Lately, I have become very obsessed with coffee. How it tastes is essential of course; but I have become more obsessed with how it looks. So what am I talking about? It’s the feeling of utter joy when I am presented with a perfectly shaped heart resting on the top of my latte. I sneak a glance at the barista and secretly wonder if he fancies me. My own heart sinks quickly when I see him creating them for everyone else. But what really matters in the end is that it looks like that each and every heart is created with love.
My obsession even drives me to remove the lid off a take-away coffee to check if there is a pattern. Seems ridiculous but it’s important. If there is no pattern, I inspect for bubbles and I inspect for glossy milk.
It doesn’t have to be a heart of course; a perfect looking leaf or flower will suffice. I will accept anything that looks like something reasonably spectacular.
Is coffee art purely an Australian thing? I don’t ever remember seeing coffee art in France or in Italy. When we were in Rome, every morning for four days, we would climb down five flights from our roof top studio, amble to the corner of the street and have coffee and breakfast at the same little place. After the first day, we worked out that there was a process. When you enter, you would walk to the right, tell the man what you want (panini, espresso or cappuccino – that was it!) and paid him. Then you would walk across to the left, give another man the docket and your order is ready in a couple of minutes. There was no seating, you just stood at the counter or small tables. No coffee art here. No lattes, no doppios, no machiattos, no skim milk, no soya milk, no long blacks, no chai – just espresso and cappuccinos. This was our favourite way to start the day in Rome.
But in Australia, there is coffee art and I love it. I want to be able to do this. I want to possess this skill.
So, every day in my kitchen, I can be seen practising frothing my milk. I can even get the temperature right without using a thermometer. I can even make a pretty good crema these days. I can even pour a 10ml head on a latte, less on a flat white. My long black and espresso are also good I am told. But the perfect pattern remains illusive.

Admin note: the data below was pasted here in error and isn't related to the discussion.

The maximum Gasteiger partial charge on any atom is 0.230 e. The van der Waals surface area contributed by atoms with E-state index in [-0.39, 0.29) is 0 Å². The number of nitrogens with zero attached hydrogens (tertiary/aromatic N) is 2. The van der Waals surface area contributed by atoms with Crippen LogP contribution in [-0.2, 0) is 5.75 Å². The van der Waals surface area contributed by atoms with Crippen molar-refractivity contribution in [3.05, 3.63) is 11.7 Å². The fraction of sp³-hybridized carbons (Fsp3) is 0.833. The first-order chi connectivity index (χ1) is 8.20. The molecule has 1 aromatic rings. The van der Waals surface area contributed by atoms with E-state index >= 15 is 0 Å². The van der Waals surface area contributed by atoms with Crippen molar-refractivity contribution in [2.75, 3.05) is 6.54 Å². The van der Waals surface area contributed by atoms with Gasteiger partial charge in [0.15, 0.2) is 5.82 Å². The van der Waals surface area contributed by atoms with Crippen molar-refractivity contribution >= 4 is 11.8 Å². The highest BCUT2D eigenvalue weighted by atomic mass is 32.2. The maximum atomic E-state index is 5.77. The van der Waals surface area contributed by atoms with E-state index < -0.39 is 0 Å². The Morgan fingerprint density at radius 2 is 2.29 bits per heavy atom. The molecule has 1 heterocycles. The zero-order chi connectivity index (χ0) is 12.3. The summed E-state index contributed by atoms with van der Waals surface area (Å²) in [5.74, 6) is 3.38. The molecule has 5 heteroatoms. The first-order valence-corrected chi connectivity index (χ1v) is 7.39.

Even my husband has caught the bug. Dean has gone from not drinking coffee at all to drinking the occasional latte and espresso. We obsess about the perfect crema, the perfect head on a latte but mostly about the perfect pattern. When we go out, we analyse how our coffee looks before we even touch it.
Before I enter a cafe, I sometimes look in the window or peak through the front door to check out the barista first. I usually write anyone off who looks younger than 25. If they pass the age test, I look to see if the person is taking pride in what he/she is doing? After frothing the milk, does he/she use his/her wrist expertly to swirl the milk around in the jug? Does he/she tap it loudly several times on the counter to ensure there is not one bubble left? Does he/she inspect it again and again to ensure it’s just perfect? Then, if I can lean far enough or better still, if there are tables outside, my final decision is based on inspecting the finished creation as it gets placed on the table.
I know people who have followed their favourite baristas to different cafes just like they would follow their favourite hairdresser. I haven’t succumbed to that yet because the great thing about Melbourne is that you are spoilt for choice. When one disappears, another one appears. The other good thing about Melbourne is that you NEVER have to go a chain. I won’t tell you where I drink my coffee because it’s subjective. So choose one or two to make a favourite of your own. Good art doesn’t necessarily mean good coffee. So both becomes perfection.
I used to be a loyal-barista stalker. When I worked in the city, like a lot of people, my day started at a local cafe near the office. Her name is Diane. Cafes came and went in that area but Diane always made my coffee. If Diane wasn’t there and someone else made it, it didn’t feel right. Hell, I didn’t feel right! Diane was so efficient and she knew my coffee of choice from day 2. Yes, day 2! Not just mine but all the regulars. That’s pretty impressive. Skinny flat white, no sugar. I just popped my recyclable coffee cup on the counter and Diane knew. Diane even worked when she wasn’t feeling well because she knew. I miss Diane sometimes.
The small joys in life do exist. Such as sitting in a cafe waiting in anticipation for my little coffee surprise.
So perhaps I am better off not perfecting the skill myself because I do not want to give up this small joy.
Coffee is an art.